Do you have a dream of owning your own business?
In my role as facilitator, I help women and men into self-employment. For the most part they are 30-something and older, and I often wonder how we might encourage more young people to get interested in business.
There are many reasons why young people would opt for a job over the uncertain world of entrepreneurship. Jobs can offer a steady paycheque and security, while business is risky and anything but a slam dunk. If you’re new on the job market and thinking about starting a business, here are a few points to consider.
- Risk your own money to get started, even if you’re fortunate enough to have loving grandparents willing to invest in your venture. Don’t rush into debt. Debt can drain the profit from a business. It tends to up a lot of the energy you could instead be using to serve customers.
- Start small and learn all you can while your business is tiny. The inexpensive lessons learned during the early stages will serve you well once your enterprise starts to grow.
- Learn how to manage money with the smaller amounts that filter through your life while you’re young. Good personal financial habits will be an advantage as you learn to manage your business.
- Save 10% of all the cash that flows through your bank account. Start as soon as you read this. Even a small amount of saving will improve a negative financial situation, almost immediately.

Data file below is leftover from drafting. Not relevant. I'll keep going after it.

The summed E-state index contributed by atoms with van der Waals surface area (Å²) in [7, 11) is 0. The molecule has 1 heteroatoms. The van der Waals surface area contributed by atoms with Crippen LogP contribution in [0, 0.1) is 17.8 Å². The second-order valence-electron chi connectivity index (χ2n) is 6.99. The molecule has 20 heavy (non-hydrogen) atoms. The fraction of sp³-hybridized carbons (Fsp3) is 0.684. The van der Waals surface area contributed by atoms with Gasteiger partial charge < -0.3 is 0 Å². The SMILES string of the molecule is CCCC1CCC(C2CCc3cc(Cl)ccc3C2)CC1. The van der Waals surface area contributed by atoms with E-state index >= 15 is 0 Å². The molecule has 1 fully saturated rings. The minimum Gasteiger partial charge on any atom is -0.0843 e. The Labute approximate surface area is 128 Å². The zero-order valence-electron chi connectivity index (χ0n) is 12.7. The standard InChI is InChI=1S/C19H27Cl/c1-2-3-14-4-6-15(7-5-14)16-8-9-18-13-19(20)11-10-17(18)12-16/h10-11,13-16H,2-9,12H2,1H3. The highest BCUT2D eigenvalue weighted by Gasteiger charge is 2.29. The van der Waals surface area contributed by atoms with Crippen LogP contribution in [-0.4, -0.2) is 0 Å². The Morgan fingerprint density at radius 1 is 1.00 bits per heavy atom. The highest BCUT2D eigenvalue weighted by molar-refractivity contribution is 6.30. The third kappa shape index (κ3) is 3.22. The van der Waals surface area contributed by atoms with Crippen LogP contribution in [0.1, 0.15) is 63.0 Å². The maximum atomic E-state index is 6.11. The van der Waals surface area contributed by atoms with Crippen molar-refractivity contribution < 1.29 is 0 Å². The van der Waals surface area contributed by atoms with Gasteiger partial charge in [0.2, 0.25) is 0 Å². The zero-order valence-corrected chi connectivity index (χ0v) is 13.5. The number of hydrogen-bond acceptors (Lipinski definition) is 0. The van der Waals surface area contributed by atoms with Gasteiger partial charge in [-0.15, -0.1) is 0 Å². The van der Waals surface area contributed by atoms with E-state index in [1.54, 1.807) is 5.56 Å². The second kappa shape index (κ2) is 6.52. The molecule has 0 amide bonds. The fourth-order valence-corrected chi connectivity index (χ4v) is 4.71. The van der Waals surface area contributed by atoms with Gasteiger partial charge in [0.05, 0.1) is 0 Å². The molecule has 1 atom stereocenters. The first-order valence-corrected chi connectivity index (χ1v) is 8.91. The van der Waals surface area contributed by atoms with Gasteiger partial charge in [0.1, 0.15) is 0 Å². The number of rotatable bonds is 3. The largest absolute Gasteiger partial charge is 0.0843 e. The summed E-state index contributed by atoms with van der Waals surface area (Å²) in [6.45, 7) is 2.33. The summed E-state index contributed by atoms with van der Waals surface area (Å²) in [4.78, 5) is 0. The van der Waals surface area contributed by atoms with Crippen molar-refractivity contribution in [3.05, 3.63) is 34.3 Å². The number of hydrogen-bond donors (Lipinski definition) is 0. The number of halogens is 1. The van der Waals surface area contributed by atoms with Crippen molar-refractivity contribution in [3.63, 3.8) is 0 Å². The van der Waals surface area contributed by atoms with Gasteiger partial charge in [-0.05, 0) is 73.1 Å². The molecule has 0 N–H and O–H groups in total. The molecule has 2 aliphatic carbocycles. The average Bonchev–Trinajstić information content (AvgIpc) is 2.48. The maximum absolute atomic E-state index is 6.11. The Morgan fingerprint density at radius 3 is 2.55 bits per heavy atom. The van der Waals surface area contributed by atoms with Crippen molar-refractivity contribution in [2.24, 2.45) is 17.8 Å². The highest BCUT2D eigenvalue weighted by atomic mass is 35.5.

- Before jumping into a partnership, get to know the person or people you are teaming up with. A great partnership can serve you well, a bad one is sure to bring the business down. Have an exit plan going in.
- Be cautious about deals that look too good to be true. These tend to have a flavour of “get rich quick without breaking a sweat.” If a deal looks too good to be true, there’s a good chance it’s false.
- A business is a lot of hard work, if anything it’s a “get rich slow” plan. There are many reasons, beyond profit, to start a business—making a difference, pride in providing a great service in your community, lifestyle, and recognition for a job well done.
- Most of what you need to know to run a business, you probably learned in school— treat others fairly, say please and thank you, and smile—all essential business skills.
- If you’re risking any more than pocket change, write a business plan. It will help you learn about your venture and the industry around it. Be a learner.
It’s the start of 2012 and there are more business opportunities than ever before. A number of trends make this an ideal time to begin dabbling in the world of business. Demographics tell us that a large percentage of our aging workforce will soon be retiring, which will open up career and business opportunities right across the marketplace. Over the past decade, technology and the Internet have propelled us into the information age. These demographic and technological changes create an ongoing flow of new business opportunities for those with the vision to recognize them and the urge to take action.